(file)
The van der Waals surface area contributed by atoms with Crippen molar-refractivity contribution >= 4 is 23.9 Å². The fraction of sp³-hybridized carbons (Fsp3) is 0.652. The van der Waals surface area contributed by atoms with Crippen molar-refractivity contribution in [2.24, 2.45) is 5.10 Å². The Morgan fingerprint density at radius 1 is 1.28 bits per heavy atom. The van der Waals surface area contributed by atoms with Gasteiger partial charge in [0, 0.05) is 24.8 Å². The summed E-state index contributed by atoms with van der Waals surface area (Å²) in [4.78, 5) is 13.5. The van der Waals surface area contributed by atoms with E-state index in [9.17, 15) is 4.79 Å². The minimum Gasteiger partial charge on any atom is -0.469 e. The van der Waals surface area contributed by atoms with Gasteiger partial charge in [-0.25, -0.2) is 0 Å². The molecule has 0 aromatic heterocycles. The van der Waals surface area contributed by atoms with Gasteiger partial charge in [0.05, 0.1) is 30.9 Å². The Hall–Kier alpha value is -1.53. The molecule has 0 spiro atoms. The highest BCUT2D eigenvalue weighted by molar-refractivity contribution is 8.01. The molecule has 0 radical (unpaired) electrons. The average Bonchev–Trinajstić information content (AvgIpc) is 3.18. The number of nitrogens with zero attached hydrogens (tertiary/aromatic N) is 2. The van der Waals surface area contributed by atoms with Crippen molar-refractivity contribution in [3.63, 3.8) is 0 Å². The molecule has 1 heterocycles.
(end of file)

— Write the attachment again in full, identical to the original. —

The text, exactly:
The van der Waals surface area contributed by atoms with Crippen molar-refractivity contribution >= 4 is 23.9 Å². The fraction of sp³-hybridized carbons (Fsp3) is 0.652. The van der Waals surface area contributed by atoms with Crippen molar-refractivity contribution in [2.24, 2.45) is 5.10 Å². The Morgan fingerprint density at radius 1 is 1.28 bits per heavy atom. The van der Waals surface area contributed by atoms with Gasteiger partial charge in [0, 0.05) is 24.8 Å². The summed E-state index contributed by atoms with van der Waals surface area (Å²) in [4.78, 5) is 13.5. The van der Waals surface area contributed by atoms with E-state index in [9.17, 15) is 4.79 Å². The minimum Gasteiger partial charge on any atom is -0.469 e. The van der Waals surface area contributed by atoms with Gasteiger partial charge in [-0.25, -0.2) is 0 Å². The molecule has 0 aromatic heterocycles. The van der Waals surface area contributed by atoms with Gasteiger partial charge in [0.05, 0.1) is 30.9 Å². The Hall–Kier alpha value is -1.53. The molecule has 0 spiro atoms. The highest BCUT2D eigenvalue weighted by molar-refractivity contribution is 8.01. The molecule has 0 radical (unpaired) electrons. The average Bonchev–Trinajstić information content (AvgIpc) is 3.18. The number of nitrogens with zero attached hydrogens (tertiary/aromatic N) is 2. The van der Waals surface area contributed by atoms with Crippen molar-refractivity contribution in [3.63, 3.8) is 0 Å². The molecule has 1 heterocycles.